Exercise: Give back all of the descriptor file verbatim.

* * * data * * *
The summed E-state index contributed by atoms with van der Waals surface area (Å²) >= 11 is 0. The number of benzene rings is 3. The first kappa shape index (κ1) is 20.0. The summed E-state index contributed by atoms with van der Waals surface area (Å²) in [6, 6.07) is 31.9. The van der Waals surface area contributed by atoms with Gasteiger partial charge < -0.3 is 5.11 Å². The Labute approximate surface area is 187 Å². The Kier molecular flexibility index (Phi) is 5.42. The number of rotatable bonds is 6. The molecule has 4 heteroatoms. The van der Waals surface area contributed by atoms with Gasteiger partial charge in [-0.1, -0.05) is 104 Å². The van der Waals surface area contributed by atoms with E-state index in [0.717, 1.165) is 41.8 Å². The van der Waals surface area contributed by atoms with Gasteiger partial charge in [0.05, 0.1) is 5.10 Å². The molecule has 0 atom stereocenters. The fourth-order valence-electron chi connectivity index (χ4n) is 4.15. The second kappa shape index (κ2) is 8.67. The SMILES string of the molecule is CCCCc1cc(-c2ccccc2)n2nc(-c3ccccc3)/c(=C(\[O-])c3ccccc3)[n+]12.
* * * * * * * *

The summed E-state index contributed by atoms with van der Waals surface area (Å²) >= 11 is 0. The number of benzene rings is 3. The first kappa shape index (κ1) is 20.0. The summed E-state index contributed by atoms with van der Waals surface area (Å²) in [6, 6.07) is 31.9. The van der Waals surface area contributed by atoms with Gasteiger partial charge < -0.3 is 5.11 Å². The Labute approximate surface area is 187 Å². The Kier molecular flexibility index (Phi) is 5.42. The number of rotatable bonds is 6. The molecule has 4 heteroatoms. The van der Waals surface area contributed by atoms with Gasteiger partial charge in [-0.1, -0.05) is 104 Å². The van der Waals surface area contributed by atoms with E-state index in [0.717, 1.165) is 41.8 Å². The van der Waals surface area contributed by atoms with Gasteiger partial charge in [0.05, 0.1) is 5.10 Å². The molecule has 0 atom stereocenters. The fourth-order valence-electron chi connectivity index (χ4n) is 4.15. The second kappa shape index (κ2) is 8.67. The SMILES string of the molecule is CCCCc1cc(-c2ccccc2)n2nc(-c3ccccc3)/c(=C(\[O-])c3ccccc3)[n+]12.